As World War II neared its end, Louisville leaders looked toward solving some of the serious and long-standing problems facing the community.
High on the list was flood protection. The 1937 flood, the worst in history, was still fresh in everyones memory. The major floodwall project, scheduled to begin in 1941, had been delayed by the war. In March, 1945, the Ohio River brought a forceful reminder of the need: the second-worst flood in the citys history 11 feet less than the 1937 flood, but still very damaging.
Also on the list was postwar recovery. The war had brought unprecedented prosperity to Louisville, with the creation of the oil and synthetic rubber complex along the Ohio River, the aircraft plants and new airport at Standiford Field, and abundant defense work at many local industries. Workers had flocked to the area, and housing was scarce. Soon the veterans would be back, eager to return to civilian life and start their own families. Housing was seen as a major challenge and a major opportunity.
Transportation to serve the expected boom was also a priority. There were plans to build a north-south expressway from the Second Street bridge to Standiford Field, an east-west expressway from U.S. 42 to the K&I bridge, and a new union railroad station downtown.
And then there were sewers and the lack of them. Nearly one-fourth of the homes in the city were still without sewer service, and nearly 1,000 of them still had outdoor toilets. The sewers discharged their untreated wastewater directly into the Ohio River, or in some areas directly into Beargrass Creek. And in most of Jefferson County outside Louisville, there were no sewers at all.
The Commissioners of Sewerage of Louisville, who had gone out of business in 1944, had spent more than $20 million of the citys borrowed money over the past four decades constructing sewer and drainage improvements. As one of their last official acts, they recommended improvements in sewer lines that would cost another $30 million plus the citys first sewage treatment plant, at an additional cost of $7 million.
Paying for this work would be a major problem. The city was already nearly $40 million in debt about half of that for sewers and the state constitution would allow it to borrow less than $6 million more. About $2.5 million of that amount had already been approved by the voters, in 1939, for the first part of the citys share of the Ohio River floodwall expenses. And the city had other pressing needs as well.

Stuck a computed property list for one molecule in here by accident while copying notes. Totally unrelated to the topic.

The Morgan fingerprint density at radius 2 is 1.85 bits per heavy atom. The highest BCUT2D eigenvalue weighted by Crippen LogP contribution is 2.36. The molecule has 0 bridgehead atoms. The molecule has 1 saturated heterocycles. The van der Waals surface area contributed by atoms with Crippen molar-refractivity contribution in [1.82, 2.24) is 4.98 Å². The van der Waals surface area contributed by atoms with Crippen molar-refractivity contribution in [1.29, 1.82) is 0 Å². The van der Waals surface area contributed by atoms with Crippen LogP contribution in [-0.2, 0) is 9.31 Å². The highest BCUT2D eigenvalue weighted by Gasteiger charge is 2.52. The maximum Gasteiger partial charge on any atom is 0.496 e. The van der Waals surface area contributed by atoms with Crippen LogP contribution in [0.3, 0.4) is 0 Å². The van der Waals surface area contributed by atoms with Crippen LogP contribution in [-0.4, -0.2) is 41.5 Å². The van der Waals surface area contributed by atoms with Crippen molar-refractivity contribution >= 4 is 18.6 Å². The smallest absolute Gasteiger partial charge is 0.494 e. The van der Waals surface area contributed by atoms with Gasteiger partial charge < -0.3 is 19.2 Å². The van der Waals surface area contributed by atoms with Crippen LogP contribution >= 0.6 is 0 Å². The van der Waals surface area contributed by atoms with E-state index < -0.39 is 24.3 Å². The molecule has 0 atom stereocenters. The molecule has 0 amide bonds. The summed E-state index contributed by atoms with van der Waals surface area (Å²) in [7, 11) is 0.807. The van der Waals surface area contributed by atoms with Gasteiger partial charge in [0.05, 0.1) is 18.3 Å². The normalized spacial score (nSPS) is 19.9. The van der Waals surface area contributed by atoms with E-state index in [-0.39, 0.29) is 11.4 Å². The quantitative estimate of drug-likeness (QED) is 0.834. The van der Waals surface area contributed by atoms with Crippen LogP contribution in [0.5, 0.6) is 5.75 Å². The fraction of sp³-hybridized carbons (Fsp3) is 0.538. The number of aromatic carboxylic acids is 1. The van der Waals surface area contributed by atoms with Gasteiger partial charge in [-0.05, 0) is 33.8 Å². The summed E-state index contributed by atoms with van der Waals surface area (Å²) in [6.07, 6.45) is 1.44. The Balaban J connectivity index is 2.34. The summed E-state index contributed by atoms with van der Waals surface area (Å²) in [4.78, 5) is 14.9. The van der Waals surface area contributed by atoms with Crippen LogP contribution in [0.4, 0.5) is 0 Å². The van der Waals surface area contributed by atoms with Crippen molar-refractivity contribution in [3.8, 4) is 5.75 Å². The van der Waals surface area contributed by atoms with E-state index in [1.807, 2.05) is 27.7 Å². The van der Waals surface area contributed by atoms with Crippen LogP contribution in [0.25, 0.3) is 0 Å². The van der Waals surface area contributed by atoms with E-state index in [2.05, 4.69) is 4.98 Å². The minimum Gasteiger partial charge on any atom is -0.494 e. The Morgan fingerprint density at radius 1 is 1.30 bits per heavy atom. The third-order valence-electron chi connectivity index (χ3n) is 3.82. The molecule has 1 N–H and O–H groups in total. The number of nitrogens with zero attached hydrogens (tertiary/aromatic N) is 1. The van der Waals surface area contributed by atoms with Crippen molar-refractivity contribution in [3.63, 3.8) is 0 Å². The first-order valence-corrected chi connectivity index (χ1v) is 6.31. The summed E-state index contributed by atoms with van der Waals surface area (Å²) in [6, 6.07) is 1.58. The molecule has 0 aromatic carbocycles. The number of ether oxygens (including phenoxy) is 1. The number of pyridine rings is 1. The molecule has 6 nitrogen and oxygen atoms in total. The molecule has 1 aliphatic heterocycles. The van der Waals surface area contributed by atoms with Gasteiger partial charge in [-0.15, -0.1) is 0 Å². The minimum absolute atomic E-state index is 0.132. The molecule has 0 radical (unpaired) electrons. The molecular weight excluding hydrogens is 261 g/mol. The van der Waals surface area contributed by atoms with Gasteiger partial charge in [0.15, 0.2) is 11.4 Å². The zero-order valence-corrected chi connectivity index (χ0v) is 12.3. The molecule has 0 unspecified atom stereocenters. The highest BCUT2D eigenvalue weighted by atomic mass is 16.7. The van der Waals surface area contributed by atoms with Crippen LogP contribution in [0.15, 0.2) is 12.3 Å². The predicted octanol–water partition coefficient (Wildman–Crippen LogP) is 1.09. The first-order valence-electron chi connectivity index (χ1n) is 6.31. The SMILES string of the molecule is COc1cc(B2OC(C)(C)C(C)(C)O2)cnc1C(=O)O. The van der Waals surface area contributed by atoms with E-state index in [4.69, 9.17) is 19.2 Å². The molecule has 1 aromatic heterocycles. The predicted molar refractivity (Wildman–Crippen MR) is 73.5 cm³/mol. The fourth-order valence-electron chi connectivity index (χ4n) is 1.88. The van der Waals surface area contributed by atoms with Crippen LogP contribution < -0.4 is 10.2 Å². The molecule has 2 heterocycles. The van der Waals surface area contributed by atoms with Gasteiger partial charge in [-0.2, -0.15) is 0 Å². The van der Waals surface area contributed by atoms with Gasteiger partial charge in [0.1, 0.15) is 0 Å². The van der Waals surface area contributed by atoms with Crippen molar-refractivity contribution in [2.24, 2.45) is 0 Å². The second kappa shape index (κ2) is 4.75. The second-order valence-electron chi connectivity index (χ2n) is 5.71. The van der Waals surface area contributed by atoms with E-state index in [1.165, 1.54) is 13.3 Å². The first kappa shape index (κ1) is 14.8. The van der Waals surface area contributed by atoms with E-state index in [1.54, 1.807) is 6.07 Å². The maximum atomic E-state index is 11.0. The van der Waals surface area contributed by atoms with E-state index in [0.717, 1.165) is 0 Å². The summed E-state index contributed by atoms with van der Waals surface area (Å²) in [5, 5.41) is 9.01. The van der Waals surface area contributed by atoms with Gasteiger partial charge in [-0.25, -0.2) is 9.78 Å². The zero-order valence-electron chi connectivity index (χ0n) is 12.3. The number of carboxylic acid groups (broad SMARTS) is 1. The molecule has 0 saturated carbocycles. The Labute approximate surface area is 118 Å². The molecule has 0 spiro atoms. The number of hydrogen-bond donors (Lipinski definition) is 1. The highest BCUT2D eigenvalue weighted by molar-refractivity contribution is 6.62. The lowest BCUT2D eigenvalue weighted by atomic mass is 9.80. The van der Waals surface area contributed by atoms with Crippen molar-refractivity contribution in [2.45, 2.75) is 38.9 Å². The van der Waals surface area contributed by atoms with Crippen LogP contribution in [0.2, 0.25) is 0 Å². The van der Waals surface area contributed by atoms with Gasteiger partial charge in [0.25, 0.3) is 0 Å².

Part of the solution had been suggested by the old Commissioners of Sewerage: the "sewer rental plan," which would charge the customers of the sewer system enough to pay for the sewers operation, maintenance and construction.
Another part of the solution was put together by local business and political leaders, inspired perhaps by the success of the old Commissioners in building improvements. They proposed an independent sewer district, responsible for the entire sewer system and financed by some form of the sewer rental plan.
The idea was attractive for several reasons: it would avoid the limit on city indebtedness by allowing the new sewer district to borrow against future income; it would free the city from the responsibility for sewers and sewage treatment; and it would free the mayor and the Board of Aldermen from the political pain of increasing taxes or imposing a sewer rental plan of their own.
In early 1946, a state law was passed allowing Louisville to establish a sewer district, beginning July 1. The city would have to pass an ordinance creating it, and some of the details were left up to the city to work out.
On July 9th, after much debate and delay, the Board of Aldermen passed the ordinance creating the Louisville and Jefferson County Metropolitan Sewer District. The ordinance took effect the next day, and the new district was born.
In addition to taking over the citys sewer system, the ordinance allowed the new district to:
The district was run by a five-member board: three appointed by the mayor of Louisville, and two appointed by the Jefferson County judge. Its customer charges would have to be approved by the Louisville Board of Aldermen and the mayor.
The new district faced many problems that were to repeat themselves time and again over the next half century. Among the first: in the years between the time the Commissioners of Sewerage dissolved and the new district was created, the estimated cost of the recommended improvements increased dramatically, from the $37 million estimate of 1944 to an estimate of $60 million in mid-1946. In financing as well as in facilities, the Metropolitan Sewer District was falling behind before it even got started.
|Last Updated: January 27, 2012